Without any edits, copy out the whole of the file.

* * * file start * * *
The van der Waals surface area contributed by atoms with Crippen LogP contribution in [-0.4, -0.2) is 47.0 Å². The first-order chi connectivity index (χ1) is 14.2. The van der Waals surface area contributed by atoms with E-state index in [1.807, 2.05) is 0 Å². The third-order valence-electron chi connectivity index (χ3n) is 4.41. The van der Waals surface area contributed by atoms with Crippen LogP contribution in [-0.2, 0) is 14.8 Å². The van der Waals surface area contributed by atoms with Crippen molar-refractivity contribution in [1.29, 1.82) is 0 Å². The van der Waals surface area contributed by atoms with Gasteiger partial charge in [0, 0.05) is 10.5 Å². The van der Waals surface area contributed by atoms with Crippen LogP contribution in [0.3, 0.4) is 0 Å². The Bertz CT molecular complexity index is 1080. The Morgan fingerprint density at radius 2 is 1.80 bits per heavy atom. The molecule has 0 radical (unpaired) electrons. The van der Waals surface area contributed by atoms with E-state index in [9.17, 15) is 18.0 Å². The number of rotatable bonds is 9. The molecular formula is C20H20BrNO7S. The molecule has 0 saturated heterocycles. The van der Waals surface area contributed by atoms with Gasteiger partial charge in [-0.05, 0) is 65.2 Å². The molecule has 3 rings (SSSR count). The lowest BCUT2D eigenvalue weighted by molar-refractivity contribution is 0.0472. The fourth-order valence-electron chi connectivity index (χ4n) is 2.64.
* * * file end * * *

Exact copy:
The van der Waals surface area contributed by atoms with Crippen LogP contribution in [-0.4, -0.2) is 47.0 Å². The first-order chi connectivity index (χ1) is 14.2. The van der Waals surface area contributed by atoms with E-state index in [1.807, 2.05) is 0 Å². The third-order valence-electron chi connectivity index (χ3n) is 4.41. The van der Waals surface area contributed by atoms with Crippen LogP contribution in [-0.2, 0) is 14.8 Å². The van der Waals surface area contributed by atoms with Crippen molar-refractivity contribution in [1.29, 1.82) is 0 Å². The van der Waals surface area contributed by atoms with Gasteiger partial charge in [0, 0.05) is 10.5 Å². The van der Waals surface area contributed by atoms with Crippen LogP contribution in [0.3, 0.4) is 0 Å². The Bertz CT molecular complexity index is 1080. The Morgan fingerprint density at radius 2 is 1.80 bits per heavy atom. The molecule has 0 radical (unpaired) electrons. The van der Waals surface area contributed by atoms with E-state index in [9.17, 15) is 18.0 Å². The number of rotatable bonds is 9. The molecular formula is C20H20BrNO7S. The molecule has 0 saturated heterocycles. The van der Waals surface area contributed by atoms with Gasteiger partial charge in [-0.05, 0) is 65.2 Å². The molecule has 3 rings (SSSR count). The lowest BCUT2D eigenvalue weighted by molar-refractivity contribution is 0.0472. The fourth-order valence-electron chi connectivity index (χ4n) is 2.64.